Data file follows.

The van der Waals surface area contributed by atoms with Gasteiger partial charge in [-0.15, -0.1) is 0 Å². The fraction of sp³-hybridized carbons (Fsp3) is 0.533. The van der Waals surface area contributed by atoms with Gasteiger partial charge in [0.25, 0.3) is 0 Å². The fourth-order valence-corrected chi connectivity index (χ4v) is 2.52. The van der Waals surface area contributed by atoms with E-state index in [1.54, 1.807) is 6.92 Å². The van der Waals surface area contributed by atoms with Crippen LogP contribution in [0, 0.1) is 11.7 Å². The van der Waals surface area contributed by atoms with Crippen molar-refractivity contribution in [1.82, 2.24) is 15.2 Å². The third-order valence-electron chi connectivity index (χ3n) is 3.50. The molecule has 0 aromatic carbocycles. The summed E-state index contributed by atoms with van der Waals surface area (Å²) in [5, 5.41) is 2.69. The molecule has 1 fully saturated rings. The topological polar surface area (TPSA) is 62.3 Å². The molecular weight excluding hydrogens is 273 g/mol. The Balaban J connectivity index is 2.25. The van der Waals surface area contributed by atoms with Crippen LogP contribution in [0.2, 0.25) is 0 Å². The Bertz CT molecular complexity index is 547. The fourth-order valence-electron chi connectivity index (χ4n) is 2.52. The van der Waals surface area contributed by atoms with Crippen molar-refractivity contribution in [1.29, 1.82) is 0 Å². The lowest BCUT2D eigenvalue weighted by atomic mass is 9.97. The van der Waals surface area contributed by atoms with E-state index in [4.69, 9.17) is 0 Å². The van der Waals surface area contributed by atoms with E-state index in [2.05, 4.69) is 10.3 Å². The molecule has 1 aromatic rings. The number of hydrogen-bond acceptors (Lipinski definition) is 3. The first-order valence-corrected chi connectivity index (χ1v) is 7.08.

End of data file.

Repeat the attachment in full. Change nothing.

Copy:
The van der Waals surface area contributed by atoms with Gasteiger partial charge in [-0.15, -0.1) is 0 Å². The fraction of sp³-hybridized carbons (Fsp3) is 0.533. The van der Waals surface area contributed by atoms with Gasteiger partial charge in [0.25, 0.3) is 0 Å². The fourth-order valence-corrected chi connectivity index (χ4v) is 2.52. The van der Waals surface area contributed by atoms with E-state index in [1.54, 1.807) is 6.92 Å². The van der Waals surface area contributed by atoms with Crippen LogP contribution in [0, 0.1) is 11.7 Å². The van der Waals surface area contributed by atoms with Crippen molar-refractivity contribution in [1.82, 2.24) is 15.2 Å². The third-order valence-electron chi connectivity index (χ3n) is 3.50. The molecule has 0 aromatic carbocycles. The summed E-state index contributed by atoms with van der Waals surface area (Å²) in [5, 5.41) is 2.69. The molecule has 1 fully saturated rings. The topological polar surface area (TPSA) is 62.3 Å². The molecular weight excluding hydrogens is 273 g/mol. The Balaban J connectivity index is 2.25. The van der Waals surface area contributed by atoms with Crippen LogP contribution in [0.2, 0.25) is 0 Å². The Bertz CT molecular complexity index is 547. The fourth-order valence-electron chi connectivity index (χ4n) is 2.52. The van der Waals surface area contributed by atoms with Crippen molar-refractivity contribution in [1.29, 1.82) is 0 Å². The lowest BCUT2D eigenvalue weighted by atomic mass is 9.97. The van der Waals surface area contributed by atoms with E-state index in [4.69, 9.17) is 0 Å². The van der Waals surface area contributed by atoms with E-state index in [2.05, 4.69) is 10.3 Å². The molecule has 1 aromatic rings. The number of hydrogen-bond acceptors (Lipinski definition) is 3. The first-order valence-corrected chi connectivity index (χ1v) is 7.08.